eClinicalWorks pays $155M to settle claims it falsified EHR certification

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eClinicalWorks has agreed to settle allegations from the DOJ that the company falsified its EHR certification.

Massachusetts-based eClinicalWorks has agreed to pay $155 million to resolve claims that it falsely obtained certification for its EHR software.

The settlement, announced by the Department of Justice on Wednesday, represents the first time federal prosecutors have pursued an EHR vendor for falsifying Meaningful Use certification. The DOJ’s complaint includes several alleged failures by eClinicalWorks' EHR software, including an incomplete database of drug codes and drug interaction checks, inaccurate user actions in the system’s audit log and failure to track lab results.

By failing to meet Meaningful Use requirements, the lawsuit alleged eClinicalWorks knowingly caused providers to submit fraudulent claims seeking EHR incentive payments. Last year, the OIG indicated it would conduct a close review of Medicare EHR incentive payments to providers.

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Federal prosecutors also alleged that eClinicalWorks violated the Anti-Kickback Statute by paying users as much as $500 through its referral program for each provider that switched to the company’s EHR platform. Between 2011 and 2015, the company made more than $143,000 in referral payments, which accounted for as much as 4.6% of new customers.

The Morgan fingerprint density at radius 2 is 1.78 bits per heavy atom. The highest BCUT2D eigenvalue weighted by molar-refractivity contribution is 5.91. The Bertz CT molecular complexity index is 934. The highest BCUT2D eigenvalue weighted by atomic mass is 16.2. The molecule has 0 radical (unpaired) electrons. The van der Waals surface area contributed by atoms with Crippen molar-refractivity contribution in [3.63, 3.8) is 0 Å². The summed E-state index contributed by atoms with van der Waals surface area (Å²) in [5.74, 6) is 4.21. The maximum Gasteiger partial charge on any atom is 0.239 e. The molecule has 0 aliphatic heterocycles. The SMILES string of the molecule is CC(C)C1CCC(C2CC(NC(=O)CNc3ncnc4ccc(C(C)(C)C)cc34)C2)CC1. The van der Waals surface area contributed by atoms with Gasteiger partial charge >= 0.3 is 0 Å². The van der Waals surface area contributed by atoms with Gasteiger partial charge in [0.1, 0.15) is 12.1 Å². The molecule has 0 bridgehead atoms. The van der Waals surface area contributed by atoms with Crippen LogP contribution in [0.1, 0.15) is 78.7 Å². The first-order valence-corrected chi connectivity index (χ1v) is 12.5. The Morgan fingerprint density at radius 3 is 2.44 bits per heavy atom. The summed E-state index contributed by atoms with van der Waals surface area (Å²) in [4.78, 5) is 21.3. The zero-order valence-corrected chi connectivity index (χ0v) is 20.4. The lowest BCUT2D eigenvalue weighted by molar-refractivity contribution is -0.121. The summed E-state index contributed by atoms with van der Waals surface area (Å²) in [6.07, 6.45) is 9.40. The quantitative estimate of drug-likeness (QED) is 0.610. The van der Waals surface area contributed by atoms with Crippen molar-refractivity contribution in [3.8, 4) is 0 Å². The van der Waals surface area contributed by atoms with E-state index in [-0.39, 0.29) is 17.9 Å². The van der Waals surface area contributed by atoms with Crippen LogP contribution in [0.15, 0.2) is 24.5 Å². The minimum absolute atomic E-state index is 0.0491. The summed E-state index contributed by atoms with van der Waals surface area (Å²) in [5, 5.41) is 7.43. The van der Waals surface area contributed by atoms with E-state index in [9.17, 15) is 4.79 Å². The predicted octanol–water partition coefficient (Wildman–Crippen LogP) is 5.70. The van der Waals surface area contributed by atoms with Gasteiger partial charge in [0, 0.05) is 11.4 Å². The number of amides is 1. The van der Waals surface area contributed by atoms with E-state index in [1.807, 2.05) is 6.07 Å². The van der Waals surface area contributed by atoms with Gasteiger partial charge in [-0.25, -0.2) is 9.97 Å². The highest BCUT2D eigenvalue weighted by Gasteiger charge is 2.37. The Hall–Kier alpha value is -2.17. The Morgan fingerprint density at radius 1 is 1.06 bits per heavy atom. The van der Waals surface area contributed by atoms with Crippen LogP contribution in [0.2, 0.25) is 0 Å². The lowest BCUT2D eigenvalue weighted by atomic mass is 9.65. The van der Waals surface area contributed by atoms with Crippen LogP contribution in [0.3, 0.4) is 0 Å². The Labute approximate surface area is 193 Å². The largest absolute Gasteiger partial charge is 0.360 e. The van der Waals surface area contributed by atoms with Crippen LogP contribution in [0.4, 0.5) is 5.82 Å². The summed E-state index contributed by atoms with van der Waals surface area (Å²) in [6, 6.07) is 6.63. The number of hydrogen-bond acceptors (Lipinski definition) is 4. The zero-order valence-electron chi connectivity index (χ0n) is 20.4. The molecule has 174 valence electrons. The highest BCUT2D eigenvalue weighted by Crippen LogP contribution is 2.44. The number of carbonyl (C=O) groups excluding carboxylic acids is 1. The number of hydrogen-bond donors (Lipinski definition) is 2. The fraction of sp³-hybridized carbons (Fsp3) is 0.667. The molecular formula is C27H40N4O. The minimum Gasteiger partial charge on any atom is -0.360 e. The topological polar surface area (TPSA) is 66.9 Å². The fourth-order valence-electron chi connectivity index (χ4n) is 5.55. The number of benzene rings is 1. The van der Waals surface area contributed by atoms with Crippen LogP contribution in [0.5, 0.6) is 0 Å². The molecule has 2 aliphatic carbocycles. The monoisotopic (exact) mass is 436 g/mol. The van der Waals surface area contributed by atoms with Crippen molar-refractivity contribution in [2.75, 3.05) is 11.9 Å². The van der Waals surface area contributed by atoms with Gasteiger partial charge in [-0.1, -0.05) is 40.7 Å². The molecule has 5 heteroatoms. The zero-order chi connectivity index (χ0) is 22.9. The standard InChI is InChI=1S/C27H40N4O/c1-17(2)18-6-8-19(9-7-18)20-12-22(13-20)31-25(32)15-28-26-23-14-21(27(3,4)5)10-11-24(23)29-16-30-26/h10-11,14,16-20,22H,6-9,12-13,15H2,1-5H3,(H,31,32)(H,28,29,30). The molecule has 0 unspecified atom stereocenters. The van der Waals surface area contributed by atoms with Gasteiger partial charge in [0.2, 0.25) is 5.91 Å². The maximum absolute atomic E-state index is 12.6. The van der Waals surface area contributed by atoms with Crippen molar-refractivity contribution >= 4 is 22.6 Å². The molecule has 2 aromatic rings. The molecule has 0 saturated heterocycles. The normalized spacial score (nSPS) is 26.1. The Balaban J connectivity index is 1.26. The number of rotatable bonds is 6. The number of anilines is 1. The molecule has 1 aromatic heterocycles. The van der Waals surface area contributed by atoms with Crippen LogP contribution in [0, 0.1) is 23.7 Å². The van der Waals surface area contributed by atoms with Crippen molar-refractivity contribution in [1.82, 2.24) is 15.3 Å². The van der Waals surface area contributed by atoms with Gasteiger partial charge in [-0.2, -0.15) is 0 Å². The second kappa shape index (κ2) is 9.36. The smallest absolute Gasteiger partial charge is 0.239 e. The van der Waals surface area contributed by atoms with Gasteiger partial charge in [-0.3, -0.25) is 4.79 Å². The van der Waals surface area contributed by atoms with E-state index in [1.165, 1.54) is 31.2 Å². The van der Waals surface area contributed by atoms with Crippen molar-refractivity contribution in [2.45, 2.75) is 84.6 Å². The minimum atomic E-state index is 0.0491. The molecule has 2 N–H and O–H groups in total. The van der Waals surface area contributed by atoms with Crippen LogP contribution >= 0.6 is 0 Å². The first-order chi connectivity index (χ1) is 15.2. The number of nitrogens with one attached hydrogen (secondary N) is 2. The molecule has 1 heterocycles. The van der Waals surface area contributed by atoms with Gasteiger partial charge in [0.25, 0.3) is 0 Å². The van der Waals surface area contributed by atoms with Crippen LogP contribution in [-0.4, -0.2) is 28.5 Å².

The lawsuit was originally filed in Vermont by whistleblower Brendan Delaney, a New York City government employee that was implementing the EHR software at Rikers Island. The Department of Justice later intervened in the case. Delaney will receive $30 million.

“This is a ground-breaking case,” said Colette G. Matzzie, a partner at Phillips & Cohen, the firm that represented Delaney, in a statement. “It is the first time that the government has held an electronic health records vendor accountable for failing to meet federal standards designed to ensure patient safety and quality patient care.”

Acting U.S. Attorney Eugenia A.P. Cowles for the District of Vermont said it was the largest False Claims Act recovery in the state’s history, and possibly the largest financial recovery as well. 

“This resolution demonstrates that EHR companies will not succeed in flouting the certification requirements,” she said in a release.

A statement released by eClinicalWorks denied any wrongdoing, adding that the company elected to settle to avoid a drawn-out legal battle. The company also noted that it had discontinued its customer referral program, adding that such programs are “common in the industry.”

“Today’s settlement recognizes that we have addressed the issues raised, and have taken significant measures to promote compliance and transparency,” said Girish Navani, CEO and co-founder of eClinicalWorks.